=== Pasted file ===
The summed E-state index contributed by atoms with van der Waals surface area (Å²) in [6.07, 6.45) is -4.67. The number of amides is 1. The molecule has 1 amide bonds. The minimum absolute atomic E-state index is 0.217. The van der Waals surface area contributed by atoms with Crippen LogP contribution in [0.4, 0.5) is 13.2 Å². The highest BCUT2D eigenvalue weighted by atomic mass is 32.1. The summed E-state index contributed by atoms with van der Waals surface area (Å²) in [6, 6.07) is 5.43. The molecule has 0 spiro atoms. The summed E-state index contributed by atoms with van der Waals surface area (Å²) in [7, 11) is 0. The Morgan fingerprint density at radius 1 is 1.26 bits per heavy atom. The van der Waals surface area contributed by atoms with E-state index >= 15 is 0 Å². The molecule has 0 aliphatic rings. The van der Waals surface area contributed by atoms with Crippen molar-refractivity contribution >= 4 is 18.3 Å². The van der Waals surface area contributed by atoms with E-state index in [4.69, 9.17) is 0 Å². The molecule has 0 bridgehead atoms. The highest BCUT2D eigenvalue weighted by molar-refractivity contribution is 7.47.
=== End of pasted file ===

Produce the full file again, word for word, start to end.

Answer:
The summed E-state index contributed by atoms with van der Waals surface area (Å²) in [6.07, 6.45) is -4.67. The number of amides is 1. The molecule has 1 amide bonds. The minimum absolute atomic E-state index is 0.217. The van der Waals surface area contributed by atoms with Crippen LogP contribution in [0.4, 0.5) is 13.2 Å². The highest BCUT2D eigenvalue weighted by atomic mass is 32.1. The summed E-state index contributed by atoms with van der Waals surface area (Å²) in [6, 6.07) is 5.43. The molecule has 0 spiro atoms. The summed E-state index contributed by atoms with van der Waals surface area (Å²) in [7, 11) is 0. The Morgan fingerprint density at radius 1 is 1.26 bits per heavy atom. The van der Waals surface area contributed by atoms with E-state index >= 15 is 0 Å². The molecule has 0 aliphatic rings. The van der Waals surface area contributed by atoms with Crippen molar-refractivity contribution >= 4 is 18.3 Å². The van der Waals surface area contributed by atoms with E-state index in [4.69, 9.17) is 0 Å². The molecule has 0 bridgehead atoms. The highest BCUT2D eigenvalue weighted by molar-refractivity contribution is 7.47.